A mix-media ABC series called "What's in the Snack Box?" in cooperation with Claudia Bucek
My motivation and inspiration to create films for children came from having worked as a personal caregiver for young children with ADHD, and more specifically, for a young Autistic boy in Los Angeles. 
There I studied cognitive behavioural therapy, as well as art therapy. Together he and I would watch short videos on YouTube, mainly Thomas the Tank. 
He took most of his learnings from these videos, rather than learning by looking at other people, which was too overwhelming for his sensory system. He would learn by watching short films - on repeat. He would repeat the
phrases, and copy the actions - helping him make sense of the world around him. His autism gave me an unfiltered look into how film affects our development.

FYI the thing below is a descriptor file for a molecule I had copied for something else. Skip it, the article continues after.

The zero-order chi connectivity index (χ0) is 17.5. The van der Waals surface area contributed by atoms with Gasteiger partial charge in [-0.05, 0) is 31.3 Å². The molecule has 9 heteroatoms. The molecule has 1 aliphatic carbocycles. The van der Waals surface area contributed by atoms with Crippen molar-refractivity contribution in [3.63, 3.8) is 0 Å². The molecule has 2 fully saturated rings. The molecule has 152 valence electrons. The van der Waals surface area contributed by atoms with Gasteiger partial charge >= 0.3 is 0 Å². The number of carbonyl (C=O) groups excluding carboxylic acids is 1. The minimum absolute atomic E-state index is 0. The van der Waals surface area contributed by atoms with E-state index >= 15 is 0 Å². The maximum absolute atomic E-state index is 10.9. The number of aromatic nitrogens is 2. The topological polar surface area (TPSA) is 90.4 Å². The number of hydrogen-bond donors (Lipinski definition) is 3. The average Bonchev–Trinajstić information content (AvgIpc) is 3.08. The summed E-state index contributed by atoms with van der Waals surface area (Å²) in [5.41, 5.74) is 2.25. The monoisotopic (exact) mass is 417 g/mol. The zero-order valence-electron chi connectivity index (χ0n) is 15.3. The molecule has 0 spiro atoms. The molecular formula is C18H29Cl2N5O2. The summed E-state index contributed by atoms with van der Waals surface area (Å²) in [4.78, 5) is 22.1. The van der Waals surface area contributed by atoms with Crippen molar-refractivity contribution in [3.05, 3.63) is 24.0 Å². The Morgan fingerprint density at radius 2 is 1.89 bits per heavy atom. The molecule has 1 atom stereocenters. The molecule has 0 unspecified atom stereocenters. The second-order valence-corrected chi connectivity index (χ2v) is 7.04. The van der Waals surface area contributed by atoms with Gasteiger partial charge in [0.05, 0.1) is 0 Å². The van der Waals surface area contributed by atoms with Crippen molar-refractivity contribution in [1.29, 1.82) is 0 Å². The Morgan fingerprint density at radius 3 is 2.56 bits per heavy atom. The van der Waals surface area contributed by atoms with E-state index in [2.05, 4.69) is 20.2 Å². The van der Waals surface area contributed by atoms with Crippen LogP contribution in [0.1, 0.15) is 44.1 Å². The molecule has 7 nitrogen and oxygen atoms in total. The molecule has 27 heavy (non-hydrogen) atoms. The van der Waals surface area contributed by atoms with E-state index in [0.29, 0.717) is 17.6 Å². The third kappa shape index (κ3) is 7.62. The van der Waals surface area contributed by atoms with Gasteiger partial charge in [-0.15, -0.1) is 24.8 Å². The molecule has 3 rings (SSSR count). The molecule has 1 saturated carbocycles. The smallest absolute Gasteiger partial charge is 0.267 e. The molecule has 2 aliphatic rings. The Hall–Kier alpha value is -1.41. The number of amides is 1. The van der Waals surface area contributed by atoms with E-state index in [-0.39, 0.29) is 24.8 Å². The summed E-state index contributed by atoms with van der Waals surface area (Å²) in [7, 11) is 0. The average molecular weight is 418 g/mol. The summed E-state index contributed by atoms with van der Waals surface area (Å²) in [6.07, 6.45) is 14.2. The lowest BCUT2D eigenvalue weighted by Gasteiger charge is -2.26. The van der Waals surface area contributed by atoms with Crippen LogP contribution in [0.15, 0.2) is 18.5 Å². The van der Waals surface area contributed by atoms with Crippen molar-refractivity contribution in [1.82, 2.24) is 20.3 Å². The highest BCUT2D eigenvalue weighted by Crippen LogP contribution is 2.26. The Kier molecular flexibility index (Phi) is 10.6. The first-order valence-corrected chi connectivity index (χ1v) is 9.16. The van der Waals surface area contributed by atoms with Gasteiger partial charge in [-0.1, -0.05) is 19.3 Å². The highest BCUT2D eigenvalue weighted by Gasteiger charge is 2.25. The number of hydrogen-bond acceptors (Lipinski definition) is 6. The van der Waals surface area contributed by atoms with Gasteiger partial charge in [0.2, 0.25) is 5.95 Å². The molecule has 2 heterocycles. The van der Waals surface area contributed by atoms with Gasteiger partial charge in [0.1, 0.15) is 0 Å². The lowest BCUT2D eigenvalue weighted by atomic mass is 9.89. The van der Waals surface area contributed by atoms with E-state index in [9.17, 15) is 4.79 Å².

In a world where children engage with screens or tablets from an early age, I believe short films play an increasingly important role in childrens’ development. Unfortunately, with many parents struggling to balance a hectic work-life, especially during the recent pandemic, children are often left to consume lengthy, high-stimulus films which we know can have a negative impact, including issues associated with attention and hyperactivity. By providing content without the use of over-stimulating colours, fast-action cuts and sounds we can offer children a safe place to encounter most of what they experience for the very first time without the fear of triggering attention-related issues and instead create a positive learning environment.
As a young girl my best friend was my dog Humphrey - a beautiful Rhodesian Ridgeback. We literally grew up together, and when I think about my most valuable life lessons, he was always there next to me. I believe animals can have a huge impact on children, guiding them without the need for comparison, about responsibility, friendship and their own emotional state and wellbeing.
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